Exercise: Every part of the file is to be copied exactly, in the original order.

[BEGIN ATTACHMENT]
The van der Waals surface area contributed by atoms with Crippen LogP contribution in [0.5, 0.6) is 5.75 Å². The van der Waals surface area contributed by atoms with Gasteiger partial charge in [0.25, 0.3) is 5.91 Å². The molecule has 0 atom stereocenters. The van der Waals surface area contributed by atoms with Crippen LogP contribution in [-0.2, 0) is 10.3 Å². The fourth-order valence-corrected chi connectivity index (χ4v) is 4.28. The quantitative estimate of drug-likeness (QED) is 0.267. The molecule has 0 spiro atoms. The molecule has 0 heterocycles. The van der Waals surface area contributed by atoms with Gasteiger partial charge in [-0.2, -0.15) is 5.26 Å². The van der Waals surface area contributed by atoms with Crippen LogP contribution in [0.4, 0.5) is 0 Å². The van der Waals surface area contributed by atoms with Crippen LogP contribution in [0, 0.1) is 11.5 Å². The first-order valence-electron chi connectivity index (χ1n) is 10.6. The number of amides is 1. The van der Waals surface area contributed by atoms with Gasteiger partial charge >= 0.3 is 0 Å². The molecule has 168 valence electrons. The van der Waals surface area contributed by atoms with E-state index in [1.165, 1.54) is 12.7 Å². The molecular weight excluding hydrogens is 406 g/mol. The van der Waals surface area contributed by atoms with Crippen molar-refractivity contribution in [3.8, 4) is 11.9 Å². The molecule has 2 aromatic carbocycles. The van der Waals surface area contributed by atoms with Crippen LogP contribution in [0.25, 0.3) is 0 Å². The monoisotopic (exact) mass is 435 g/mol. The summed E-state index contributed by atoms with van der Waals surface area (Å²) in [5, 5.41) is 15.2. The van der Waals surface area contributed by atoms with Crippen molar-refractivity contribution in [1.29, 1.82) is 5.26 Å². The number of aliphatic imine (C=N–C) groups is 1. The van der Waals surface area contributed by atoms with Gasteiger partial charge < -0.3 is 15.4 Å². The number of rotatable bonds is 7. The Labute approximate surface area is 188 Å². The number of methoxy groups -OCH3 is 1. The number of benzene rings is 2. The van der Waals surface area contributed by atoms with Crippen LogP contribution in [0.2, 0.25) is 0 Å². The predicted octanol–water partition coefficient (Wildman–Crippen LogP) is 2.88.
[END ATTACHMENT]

The van der Waals surface area contributed by atoms with Crippen LogP contribution in [0.5, 0.6) is 5.75 Å². The van der Waals surface area contributed by atoms with Gasteiger partial charge in [0.25, 0.3) is 5.91 Å². The molecule has 0 atom stereocenters. The van der Waals surface area contributed by atoms with Crippen LogP contribution in [-0.2, 0) is 10.3 Å². The fourth-order valence-corrected chi connectivity index (χ4v) is 4.28. The quantitative estimate of drug-likeness (QED) is 0.267. The molecule has 0 spiro atoms. The molecule has 0 heterocycles. The van der Waals surface area contributed by atoms with Gasteiger partial charge in [-0.2, -0.15) is 5.26 Å². The van der Waals surface area contributed by atoms with Crippen LogP contribution in [0.4, 0.5) is 0 Å². The van der Waals surface area contributed by atoms with Crippen LogP contribution in [0, 0.1) is 11.5 Å². The first-order valence-electron chi connectivity index (χ1n) is 10.6. The number of amides is 1. The van der Waals surface area contributed by atoms with Gasteiger partial charge >= 0.3 is 0 Å². The molecule has 168 valence electrons. The van der Waals surface area contributed by atoms with E-state index in [1.165, 1.54) is 12.7 Å². The molecular weight excluding hydrogens is 406 g/mol. The van der Waals surface area contributed by atoms with Crippen molar-refractivity contribution in [3.8, 4) is 11.9 Å². The molecule has 2 aromatic carbocycles. The van der Waals surface area contributed by atoms with Crippen LogP contribution in [0.25, 0.3) is 0 Å². The monoisotopic (exact) mass is 435 g/mol. The summed E-state index contributed by atoms with van der Waals surface area (Å²) in [5, 5.41) is 15.2. The van der Waals surface area contributed by atoms with Crippen molar-refractivity contribution in [1.29, 1.82) is 5.26 Å². The number of aliphatic imine (C=N–C) groups is 1. The van der Waals surface area contributed by atoms with Gasteiger partial charge < -0.3 is 15.4 Å². The number of rotatable bonds is 7. The Labute approximate surface area is 188 Å². The number of methoxy groups -OCH3 is 1. The number of benzene rings is 2. The van der Waals surface area contributed by atoms with Crippen LogP contribution in [0.2, 0.25) is 0 Å². The predicted octanol–water partition coefficient (Wildman–Crippen LogP) is 2.88.